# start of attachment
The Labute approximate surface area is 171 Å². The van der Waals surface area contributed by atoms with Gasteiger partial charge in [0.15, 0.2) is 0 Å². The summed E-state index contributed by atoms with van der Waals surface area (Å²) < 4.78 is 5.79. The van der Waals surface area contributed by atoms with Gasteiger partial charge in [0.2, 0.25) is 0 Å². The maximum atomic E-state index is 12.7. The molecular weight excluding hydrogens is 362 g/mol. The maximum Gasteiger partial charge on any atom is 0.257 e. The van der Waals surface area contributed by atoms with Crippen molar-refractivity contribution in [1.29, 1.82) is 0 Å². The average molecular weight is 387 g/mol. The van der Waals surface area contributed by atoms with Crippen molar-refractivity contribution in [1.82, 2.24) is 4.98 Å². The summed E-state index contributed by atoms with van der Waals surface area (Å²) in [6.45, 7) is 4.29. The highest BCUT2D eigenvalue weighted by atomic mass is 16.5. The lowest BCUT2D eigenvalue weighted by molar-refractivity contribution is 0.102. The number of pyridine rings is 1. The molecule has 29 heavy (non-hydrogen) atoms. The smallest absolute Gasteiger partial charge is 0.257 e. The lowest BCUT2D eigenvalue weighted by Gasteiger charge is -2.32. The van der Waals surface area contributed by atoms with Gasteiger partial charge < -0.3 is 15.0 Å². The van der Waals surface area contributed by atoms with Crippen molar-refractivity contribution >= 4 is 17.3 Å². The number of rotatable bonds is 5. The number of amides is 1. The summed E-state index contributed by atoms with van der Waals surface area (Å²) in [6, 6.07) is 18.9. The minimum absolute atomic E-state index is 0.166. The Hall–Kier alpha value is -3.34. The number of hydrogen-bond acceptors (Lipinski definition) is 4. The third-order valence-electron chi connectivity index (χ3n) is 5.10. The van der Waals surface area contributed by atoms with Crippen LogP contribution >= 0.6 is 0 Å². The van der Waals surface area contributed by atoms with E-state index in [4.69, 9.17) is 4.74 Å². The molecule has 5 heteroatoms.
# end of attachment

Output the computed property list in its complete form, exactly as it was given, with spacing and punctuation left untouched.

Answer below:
The Labute approximate surface area is 171 Å². The van der Waals surface area contributed by atoms with Gasteiger partial charge in [0.15, 0.2) is 0 Å². The summed E-state index contributed by atoms with van der Waals surface area (Å²) < 4.78 is 5.79. The van der Waals surface area contributed by atoms with Gasteiger partial charge in [0.2, 0.25) is 0 Å². The maximum atomic E-state index is 12.7. The molecular weight excluding hydrogens is 362 g/mol. The maximum Gasteiger partial charge on any atom is 0.257 e. The van der Waals surface area contributed by atoms with Crippen molar-refractivity contribution in [1.29, 1.82) is 0 Å². The average molecular weight is 387 g/mol. The van der Waals surface area contributed by atoms with Crippen molar-refractivity contribution in [1.82, 2.24) is 4.98 Å². The summed E-state index contributed by atoms with van der Waals surface area (Å²) in [6.45, 7) is 4.29. The highest BCUT2D eigenvalue weighted by atomic mass is 16.5. The lowest BCUT2D eigenvalue weighted by molar-refractivity contribution is 0.102. The number of pyridine rings is 1. The molecule has 29 heavy (non-hydrogen) atoms. The smallest absolute Gasteiger partial charge is 0.257 e. The lowest BCUT2D eigenvalue weighted by Gasteiger charge is -2.32. The van der Waals surface area contributed by atoms with Gasteiger partial charge < -0.3 is 15.0 Å². The van der Waals surface area contributed by atoms with Crippen molar-refractivity contribution >= 4 is 17.3 Å². The number of rotatable bonds is 5. The number of amides is 1. The summed E-state index contributed by atoms with van der Waals surface area (Å²) in [6, 6.07) is 18.9. The minimum absolute atomic E-state index is 0.166. The Hall–Kier alpha value is -3.34. The number of hydrogen-bond acceptors (Lipinski definition) is 4. The third-order valence-electron chi connectivity index (χ3n) is 5.10. The van der Waals surface area contributed by atoms with Crippen LogP contribution >= 0.6 is 0 Å². The van der Waals surface area contributed by atoms with E-state index in [4.69, 9.17) is 4.74 Å². The molecule has 5 heteroatoms.